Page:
Overboard's biggest issue is its simplicity and inability to surprise or amaze the players. The potential was there, but this is definitely not the detective story of the year.
Review in Slovak | Read full review
Overboard is a 2D puzzle murder mystery, and is infectiously intriguing with a quirky art style. If you love murder mysteries and choice based games, you will have a lot of fun with this short snapshot version of one suiting it’s release on Switch and IOS/Android. Your patience may run short replaying 35 minute sections from the beginning however.
Overboard! makes being the villain extremely satisfying thanks to its smart logic and highly replayable format with multiple compelling ways to claim dubious riches.
In February, I positively reviewed Inkle’s Heaven’s Vault so when the team announced and immediately released the “reverse whodunnit” Overboard, I was immediately interested. Are the mysteries of Inkle’s more grounded title worth solving? Find out my thoughts in this Rapid Review.
Overboard is not the biggest game in terms of a single playthrough, but you’ll dive in again again until you’ve polished your excuses and suspicion-dodging shenanigans. Throw in a superb soundtrack, a gorgeous visual aesthetic and you’ve got a game to die for.
Charming, witty, and very replayable: Overboard flips the whodunnit on its head and proves that it can, indeed, be good to be bad.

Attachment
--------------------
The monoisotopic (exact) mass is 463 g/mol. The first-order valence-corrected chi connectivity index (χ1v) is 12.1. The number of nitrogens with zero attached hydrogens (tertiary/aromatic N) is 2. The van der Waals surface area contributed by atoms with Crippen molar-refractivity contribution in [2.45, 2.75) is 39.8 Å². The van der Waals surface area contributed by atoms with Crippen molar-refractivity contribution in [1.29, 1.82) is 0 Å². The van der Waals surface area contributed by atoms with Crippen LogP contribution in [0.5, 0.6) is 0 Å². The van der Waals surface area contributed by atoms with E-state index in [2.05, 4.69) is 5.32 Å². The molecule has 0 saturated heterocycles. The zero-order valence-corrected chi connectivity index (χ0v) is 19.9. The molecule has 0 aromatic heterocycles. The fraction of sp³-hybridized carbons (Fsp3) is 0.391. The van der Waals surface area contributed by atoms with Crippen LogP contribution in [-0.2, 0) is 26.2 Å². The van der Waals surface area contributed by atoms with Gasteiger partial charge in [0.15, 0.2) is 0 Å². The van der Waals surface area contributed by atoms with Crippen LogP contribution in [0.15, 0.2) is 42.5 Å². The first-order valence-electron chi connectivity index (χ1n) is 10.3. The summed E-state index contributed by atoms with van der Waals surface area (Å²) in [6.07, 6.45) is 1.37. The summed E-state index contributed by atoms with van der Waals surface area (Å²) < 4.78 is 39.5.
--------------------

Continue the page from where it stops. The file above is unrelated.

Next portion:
You can – and truly ought to – grab it right now on Switch, Steam of iPhone or iPad. It’s an utter delight.
Inkle Studios' Overboard won't be every gamer and why should it be? If you're the type who likes to take a more relaxed approach to their gaming and don't mind reading then Overboard is a solid game choice! You as the player make your own choices and choose your own actions to drive the story down different paths. A lot of the fun is based on playing a detective's nemesis where you're trying to outwit other characters to get away with murder!
Get away with murder and outwit your fellow passengers in Inkle's newest "youdunnit" adventure, Overboard! Maintain your innocence for one crucial morning on the S.S. Hook, where everything you do (and don't do) will determine your fate.
With a wicked sense of humour, loads of visual flair, and a surprising amount of cerebral satisfaction packed into its deceit-filled race against the clock, Overboard! is a delight. It's one to keep within arm's reach when you're in the mood for short bursts of frantic, but low-effort, fun.
Overboard! is an outstanding time-loop game that challenges you to think like a crafty murderer out of an Agatha Christie novel!
Even with multiple goals to accomplish, secrets to uncover, and potential endings to see, Overboard! isn’t going to last you months. This is a relatively short game. You might run through it thirty times, but many of those will take ten to fifteen minutes. Others might take thirty minutes to an hour on the long end, but this is an appetizer, the sort of game to be savored over a long weekend rather than obsessed over for months. That’s not a slight. That weekend will be filled with fascinating twists, especially considering you know from the very start what actually happened. Overboard! is a wonderful voyage, well worth your time. Just make sure you don’t go over the rail yourself.